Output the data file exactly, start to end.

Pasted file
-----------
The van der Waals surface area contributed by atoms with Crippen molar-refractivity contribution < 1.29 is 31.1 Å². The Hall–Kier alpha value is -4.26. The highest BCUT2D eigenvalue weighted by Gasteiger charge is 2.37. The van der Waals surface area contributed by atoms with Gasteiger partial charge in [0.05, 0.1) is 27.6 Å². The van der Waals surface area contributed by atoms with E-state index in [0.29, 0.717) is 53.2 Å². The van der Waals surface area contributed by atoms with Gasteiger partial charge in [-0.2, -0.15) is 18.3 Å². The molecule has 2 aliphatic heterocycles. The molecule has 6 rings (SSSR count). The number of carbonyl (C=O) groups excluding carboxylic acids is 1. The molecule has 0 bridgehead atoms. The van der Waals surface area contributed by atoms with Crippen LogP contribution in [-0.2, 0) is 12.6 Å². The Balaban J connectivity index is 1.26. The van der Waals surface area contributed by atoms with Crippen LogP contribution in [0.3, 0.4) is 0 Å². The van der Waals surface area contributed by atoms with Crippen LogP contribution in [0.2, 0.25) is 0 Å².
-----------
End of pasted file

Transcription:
The van der Waals surface area contributed by atoms with Crippen molar-refractivity contribution < 1.29 is 31.1 Å². The Hall–Kier alpha value is -4.26. The highest BCUT2D eigenvalue weighted by Gasteiger charge is 2.37. The van der Waals surface area contributed by atoms with Gasteiger partial charge in [0.05, 0.1) is 27.6 Å². The van der Waals surface area contributed by atoms with E-state index in [0.29, 0.717) is 53.2 Å². The van der Waals surface area contributed by atoms with Gasteiger partial charge in [-0.2, -0.15) is 18.3 Å². The molecule has 2 aliphatic heterocycles. The molecule has 6 rings (SSSR count). The number of carbonyl (C=O) groups excluding carboxylic acids is 1. The molecule has 0 bridgehead atoms. The van der Waals surface area contributed by atoms with Crippen LogP contribution in [-0.2, 0) is 12.6 Å². The Balaban J connectivity index is 1.26. The van der Waals surface area contributed by atoms with Crippen LogP contribution in [0.3, 0.4) is 0 Å². The van der Waals surface area contributed by atoms with Crippen LogP contribution in [0.2, 0.25) is 0 Å².